James Madison Papers

James Madison to Daniel Webster, 27 May 1830

Montpr. May 27. 1830

Dear Sir

I recd. by the mail of yesterday, your favor of the 24th. accompanied by a copy of your late Speech, for which I return my thanks. I had before recd. more than one Copy from other sources; and had read the Speech with a full sense of its powerful bearing on the subjects discussed, and particularly its overwhelming effect on the nullifying doctrine of S. Carolina. Altho I have not concealed my opinions of that doctrine, and, of the use made of the proceedings of Virga.* in 1798-99, 1 have been unwilling to make a public exhibition of them, as well from the consideration that it might appear obtrusive, as that it might enlist me, as a newspaper Polemic, and lay me under an obligation to correct errors in other cases, in which I was concerned, or by, my silence admit that they were not errors. I had however been led by a letter from a distinguished Champion of the new doctrine, to explain my views of the subject somewhat at large, and in an answer, afterwards to a letter from Mr. Everett, to enclose a copy of them. For a particular reason assigned to Mr. E. I asked the favor of him not to regard it as for public use. Taking for granted that you are in friendship with him, I beg leave to refer you to that communication, as an Economy for my pen. The reference will remove the scruple he might otherwise feel, in submitting it to your perusal.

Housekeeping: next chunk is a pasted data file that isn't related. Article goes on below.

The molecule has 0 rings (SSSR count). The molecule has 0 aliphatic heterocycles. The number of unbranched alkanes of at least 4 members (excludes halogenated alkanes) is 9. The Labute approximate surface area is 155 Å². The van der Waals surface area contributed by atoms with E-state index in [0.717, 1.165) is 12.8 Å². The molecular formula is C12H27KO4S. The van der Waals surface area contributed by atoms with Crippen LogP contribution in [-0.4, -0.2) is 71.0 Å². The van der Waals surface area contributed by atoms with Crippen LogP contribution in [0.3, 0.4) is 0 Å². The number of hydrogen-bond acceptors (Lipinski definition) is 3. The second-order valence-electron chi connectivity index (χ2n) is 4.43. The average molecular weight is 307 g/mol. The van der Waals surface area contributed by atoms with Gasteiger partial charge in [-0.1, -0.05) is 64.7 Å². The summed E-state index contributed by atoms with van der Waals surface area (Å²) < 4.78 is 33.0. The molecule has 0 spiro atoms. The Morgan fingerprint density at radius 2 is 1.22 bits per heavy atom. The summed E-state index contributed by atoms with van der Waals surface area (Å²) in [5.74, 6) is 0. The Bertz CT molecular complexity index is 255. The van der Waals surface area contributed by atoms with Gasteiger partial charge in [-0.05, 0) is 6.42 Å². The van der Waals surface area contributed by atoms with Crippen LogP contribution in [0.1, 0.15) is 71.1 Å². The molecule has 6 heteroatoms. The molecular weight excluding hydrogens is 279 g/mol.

The actual System of Govt. for the U.S. is so unexampled in its origin, so complex in its structure, and so peculiar in some of its features, that in describing it the political vocabulary does not furnish terms sufficiently distinctive & appropriate, without a detailed resort to the facts of the case. With that aid I endeavored to sketch the System, which I understand to constitute the people of the Several States one people for certain purposes, with a Government competent to the effectuation of them.

Mrs. M. joins in the acknowledgts. & sincere return of your friendly recollections, with the addition of the respects & good wishes, wch. we pray may be tendered to Mrs. Webster.

J. M

*turn over

*Neither the term nullifying nor nullification is in the Resolutions of Virginia; nor is either of them in the Resolutions of Kentucky in 1798 drawn by Mr. Jefferson. The Resolutions of that State in 1799 in which the word Nullification appears, were not drawn by him, as is shewn by the last paragraph of his letter to W. C. Nicholas. see Vol. 3 of his Correspondence. p. 429

Draft (DLC).

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